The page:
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Considering contraception

Maggie Krakenmaster | Tuesday, November 6, 2012

Tonight, this country will know who will lead it for the next four years. As we will all enjoy the reprieve from mud-slinging that will shortly come, it is imperative that every person at Notre Dame represent Our Lady’s university by not just casting a ballot, but also by making an informed, educated decision on who will be granted the title of “Commander-in-Chief” for the next four years.
Reading opposing Viewpoint columns that highlight popular blunders by each candidate terrifies me. Instead of using one slip-up as a basis for a vote, I urge every member of our community to consider all of the issues at stake in this election. As a female member of the Notre Dame family who was diagnosed with Severe Endometriosis six and a half years ago, I am incredibly concerned with the role that women’s reproductive systems have begun to play in politics.
The only known treatment for endometriosis is birth control pills. Don’t believe me? Try being diagnosed with it. Sure, some women choose to try lifestyle changes and may see moderate improvements, especially if their case is quite mild. However, for most, we go through an often long and frustrating trial period of medications to try to find the right one for our bodies. Once you find that medication, you finally feel the freedom to live the way your friends do – free of a pain so severe, it often cannot even be dampened by Vicodin.
I am a proud Catholic who has chosen to wait until marriage to have sex, yet my birth control prescription has earned me severe judgment from friends, nurses at St. Liam’s and fellow residents of my dorm. As I see my reproductive organs being thrown into the election as political ping-pong balls, I have no choice but to urge my fellow students to consider the many dimensions of every issue facing this election.
The first principle of Catholic Social Teaching is the Dignity of the Human Person. This principle extends beyond the extremely tired topic of abortion and encompasses quality of life. The dignity of the human person guarantees each human in the world a certain quality of life that is considered adequate and fulfilling. Providing any other medication that treats disorders and diseases is lauded in this vein.
So why, then, am I judged? Why am I counting the days until I can go to a doctor who will not chastise me for my medication without knowing the reason it was prescribed? Why am I alienated daily from a campus that claims to be so intimately tied with Catholic Social Teaching?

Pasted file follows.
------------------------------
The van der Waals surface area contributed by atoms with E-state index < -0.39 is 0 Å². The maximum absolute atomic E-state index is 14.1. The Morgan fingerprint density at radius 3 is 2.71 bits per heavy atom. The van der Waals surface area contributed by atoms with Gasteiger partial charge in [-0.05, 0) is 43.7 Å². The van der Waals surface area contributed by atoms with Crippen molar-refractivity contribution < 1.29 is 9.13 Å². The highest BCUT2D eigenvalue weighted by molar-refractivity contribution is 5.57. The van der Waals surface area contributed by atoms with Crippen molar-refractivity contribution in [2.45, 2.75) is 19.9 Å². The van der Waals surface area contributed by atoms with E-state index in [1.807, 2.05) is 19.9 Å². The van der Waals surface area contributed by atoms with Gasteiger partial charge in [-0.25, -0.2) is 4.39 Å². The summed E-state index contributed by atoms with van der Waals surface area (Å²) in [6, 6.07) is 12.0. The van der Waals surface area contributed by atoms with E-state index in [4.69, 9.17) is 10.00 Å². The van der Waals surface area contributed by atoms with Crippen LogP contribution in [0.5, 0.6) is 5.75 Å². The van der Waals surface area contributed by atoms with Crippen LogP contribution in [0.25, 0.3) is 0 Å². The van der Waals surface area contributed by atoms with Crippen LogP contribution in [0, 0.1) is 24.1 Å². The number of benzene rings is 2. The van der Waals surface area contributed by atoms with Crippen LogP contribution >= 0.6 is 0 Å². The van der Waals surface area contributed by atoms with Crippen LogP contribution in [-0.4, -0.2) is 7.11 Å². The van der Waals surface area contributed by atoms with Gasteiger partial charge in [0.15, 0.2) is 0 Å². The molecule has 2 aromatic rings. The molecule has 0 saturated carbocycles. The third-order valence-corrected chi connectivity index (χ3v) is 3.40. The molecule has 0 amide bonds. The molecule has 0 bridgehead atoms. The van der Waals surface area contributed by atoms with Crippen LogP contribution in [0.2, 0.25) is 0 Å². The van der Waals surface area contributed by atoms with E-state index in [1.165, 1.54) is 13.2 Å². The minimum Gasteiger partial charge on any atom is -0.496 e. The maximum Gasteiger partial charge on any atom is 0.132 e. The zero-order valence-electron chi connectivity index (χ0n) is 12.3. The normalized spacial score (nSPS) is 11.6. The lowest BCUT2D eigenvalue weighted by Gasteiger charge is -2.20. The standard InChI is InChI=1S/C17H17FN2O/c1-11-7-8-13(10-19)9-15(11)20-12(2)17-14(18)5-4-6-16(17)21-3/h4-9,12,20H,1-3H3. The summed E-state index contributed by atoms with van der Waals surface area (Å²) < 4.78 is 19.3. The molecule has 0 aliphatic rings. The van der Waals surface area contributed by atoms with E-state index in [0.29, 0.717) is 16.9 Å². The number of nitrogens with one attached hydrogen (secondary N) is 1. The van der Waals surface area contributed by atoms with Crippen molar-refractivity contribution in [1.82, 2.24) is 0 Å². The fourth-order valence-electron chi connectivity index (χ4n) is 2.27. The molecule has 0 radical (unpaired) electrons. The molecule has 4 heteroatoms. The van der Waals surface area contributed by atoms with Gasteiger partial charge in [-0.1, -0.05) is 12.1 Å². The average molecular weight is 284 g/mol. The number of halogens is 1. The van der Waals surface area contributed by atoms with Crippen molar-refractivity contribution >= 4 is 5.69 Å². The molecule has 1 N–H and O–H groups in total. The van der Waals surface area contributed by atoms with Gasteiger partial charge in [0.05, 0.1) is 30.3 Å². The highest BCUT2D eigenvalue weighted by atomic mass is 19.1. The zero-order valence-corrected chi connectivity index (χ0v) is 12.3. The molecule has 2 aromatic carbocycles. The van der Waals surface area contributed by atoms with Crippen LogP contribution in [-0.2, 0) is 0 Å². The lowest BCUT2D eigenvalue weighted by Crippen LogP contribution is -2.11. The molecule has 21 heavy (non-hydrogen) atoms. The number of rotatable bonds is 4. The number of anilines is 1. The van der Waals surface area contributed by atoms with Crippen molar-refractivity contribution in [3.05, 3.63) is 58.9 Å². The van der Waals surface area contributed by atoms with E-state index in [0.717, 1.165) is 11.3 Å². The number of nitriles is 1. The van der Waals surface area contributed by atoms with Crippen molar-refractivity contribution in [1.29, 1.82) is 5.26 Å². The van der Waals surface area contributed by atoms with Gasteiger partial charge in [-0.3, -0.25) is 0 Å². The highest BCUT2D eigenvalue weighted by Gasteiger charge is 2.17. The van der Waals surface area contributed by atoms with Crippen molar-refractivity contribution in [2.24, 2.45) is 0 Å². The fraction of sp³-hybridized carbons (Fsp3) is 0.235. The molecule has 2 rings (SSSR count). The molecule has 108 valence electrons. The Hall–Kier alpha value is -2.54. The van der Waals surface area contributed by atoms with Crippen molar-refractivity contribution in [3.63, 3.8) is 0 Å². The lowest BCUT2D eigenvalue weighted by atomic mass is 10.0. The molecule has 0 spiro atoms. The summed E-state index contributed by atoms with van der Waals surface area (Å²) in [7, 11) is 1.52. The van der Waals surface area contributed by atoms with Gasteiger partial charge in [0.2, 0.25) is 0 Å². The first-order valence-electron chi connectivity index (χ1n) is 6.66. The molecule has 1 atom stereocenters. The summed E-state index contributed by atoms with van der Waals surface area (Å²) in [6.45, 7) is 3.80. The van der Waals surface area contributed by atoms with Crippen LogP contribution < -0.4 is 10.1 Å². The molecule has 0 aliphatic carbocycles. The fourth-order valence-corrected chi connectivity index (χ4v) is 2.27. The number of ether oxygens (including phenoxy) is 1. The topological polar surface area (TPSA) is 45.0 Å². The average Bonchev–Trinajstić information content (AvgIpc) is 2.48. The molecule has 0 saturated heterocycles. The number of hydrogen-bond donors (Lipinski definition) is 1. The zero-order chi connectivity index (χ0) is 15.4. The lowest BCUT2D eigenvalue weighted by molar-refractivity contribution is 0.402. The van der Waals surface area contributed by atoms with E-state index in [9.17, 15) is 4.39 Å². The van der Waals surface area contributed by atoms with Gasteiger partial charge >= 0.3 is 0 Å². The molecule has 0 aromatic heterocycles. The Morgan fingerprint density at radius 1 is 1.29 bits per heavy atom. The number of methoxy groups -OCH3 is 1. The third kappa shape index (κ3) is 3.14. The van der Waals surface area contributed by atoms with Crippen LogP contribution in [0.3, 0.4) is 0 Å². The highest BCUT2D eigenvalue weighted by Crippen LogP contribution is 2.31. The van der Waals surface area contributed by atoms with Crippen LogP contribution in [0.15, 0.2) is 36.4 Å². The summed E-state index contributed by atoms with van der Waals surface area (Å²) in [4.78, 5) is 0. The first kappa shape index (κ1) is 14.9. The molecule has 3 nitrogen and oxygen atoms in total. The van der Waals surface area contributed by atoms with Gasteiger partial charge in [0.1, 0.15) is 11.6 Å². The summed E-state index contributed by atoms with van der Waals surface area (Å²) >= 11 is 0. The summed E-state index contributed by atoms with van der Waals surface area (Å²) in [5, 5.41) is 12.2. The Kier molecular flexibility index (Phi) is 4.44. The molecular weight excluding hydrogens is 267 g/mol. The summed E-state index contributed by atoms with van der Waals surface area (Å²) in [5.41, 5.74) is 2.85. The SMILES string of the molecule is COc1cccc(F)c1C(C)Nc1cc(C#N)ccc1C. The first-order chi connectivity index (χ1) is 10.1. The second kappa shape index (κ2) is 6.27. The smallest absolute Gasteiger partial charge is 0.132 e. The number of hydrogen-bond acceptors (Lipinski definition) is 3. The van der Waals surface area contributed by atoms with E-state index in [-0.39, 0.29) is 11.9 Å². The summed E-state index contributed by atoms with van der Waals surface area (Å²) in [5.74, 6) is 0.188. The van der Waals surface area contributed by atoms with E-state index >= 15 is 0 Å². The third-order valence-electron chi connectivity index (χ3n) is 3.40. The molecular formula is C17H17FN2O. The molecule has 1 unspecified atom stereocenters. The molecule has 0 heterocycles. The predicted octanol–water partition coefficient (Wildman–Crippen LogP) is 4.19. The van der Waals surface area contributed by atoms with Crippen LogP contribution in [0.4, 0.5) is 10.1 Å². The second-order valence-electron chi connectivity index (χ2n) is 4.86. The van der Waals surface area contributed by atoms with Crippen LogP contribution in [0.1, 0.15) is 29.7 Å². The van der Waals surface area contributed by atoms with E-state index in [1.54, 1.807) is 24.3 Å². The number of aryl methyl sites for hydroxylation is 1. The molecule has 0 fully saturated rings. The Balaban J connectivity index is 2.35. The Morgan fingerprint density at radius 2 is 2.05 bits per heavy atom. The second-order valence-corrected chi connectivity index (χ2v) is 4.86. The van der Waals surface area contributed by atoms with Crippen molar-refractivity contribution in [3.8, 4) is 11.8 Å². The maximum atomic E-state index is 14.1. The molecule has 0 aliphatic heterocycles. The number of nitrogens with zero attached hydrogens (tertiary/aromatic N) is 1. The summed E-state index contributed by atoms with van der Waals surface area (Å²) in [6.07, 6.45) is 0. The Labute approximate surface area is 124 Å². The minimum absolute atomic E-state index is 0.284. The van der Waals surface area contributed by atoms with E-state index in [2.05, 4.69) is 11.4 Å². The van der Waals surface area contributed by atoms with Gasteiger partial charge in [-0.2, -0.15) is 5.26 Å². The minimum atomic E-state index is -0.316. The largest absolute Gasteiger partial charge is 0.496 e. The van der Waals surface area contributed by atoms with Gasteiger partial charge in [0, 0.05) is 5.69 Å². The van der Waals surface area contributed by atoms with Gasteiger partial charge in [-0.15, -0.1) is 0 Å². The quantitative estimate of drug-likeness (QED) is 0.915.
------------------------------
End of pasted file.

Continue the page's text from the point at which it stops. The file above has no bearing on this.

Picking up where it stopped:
In addition to the treatment of endometriosis that birth control pills provide, condoms are widely distributed throughout countries deeply affected by AIDS and other STIs to help prevent their continual spread. Regardless of the reasons a person has chosen to have sex and regardless of if that person is married, the health benefits of these methods of contraception are factual and indisputable.
This is why it thoroughly disgusted me to see people continue to support Rick Santorum after his comment that contraception “is not okay” and is “a license to do things in a sexual realm that is counter to how things are supposed to be.” This view reflects an incredibly savage view of humanity. If the box of condoms for sale in CVS right next to the tampons changes your moral standpoint on sex, then you may not have thought it through very thoroughly in the first place.
Making contraception available to all persons (a provision of Obamacare) is not a mandate that all persons use contraception. If you want to wait until marriage to have sex and then choose to not use contraception, please go right ahead. No problem with me, or Obamacare. If you want to have sex before marriage and use contraception, go right ahead. If you are among the many like me who need contraception to maintain a basic quality of life, by all means, head to the pharmacy.
However, your decision to use or not use contraception does not give you the right to tell others that they too should or should not, especially in the common case that you very likely do not understand the full depth of their decision. I am not sure the exact moment in our society when intimate partner decisions became public, but the complexity and intensely personal nature of these decisions undeniably disqualifies them from broad, misdirected legislation. When Paul Ryan chose to side with Santorum on his pro-life and anti-contraception platform, his camp should have immediately lost the votes of those who prefer to make their own health decisions, rather than have someone else make them without knowing your personal circumstances.
This Sunday at Mass, I urge you to look around. Chances are, your glance will rest upon at least one person who is taking birth control pills, at least one who has used a condom and at least one who does not believe in the use of either. Each of these people is standing there, in communion with you and Jesus Christ, receiving the Eucharist as you are, participating as one of God’s children and a member of the human family that works for the good of all. Regardless of where you fall in these groups, try to remember that their choices are not one-dimensional. Their choices may have vastly improved their quality of life, so much so as to have allowed them to attend this University and be standing in this mass at the same time as you.

Mary Kakenmaster is a senior. She can be reached at
The views expressed in this column are those of the author and not necessarily those of The Observer.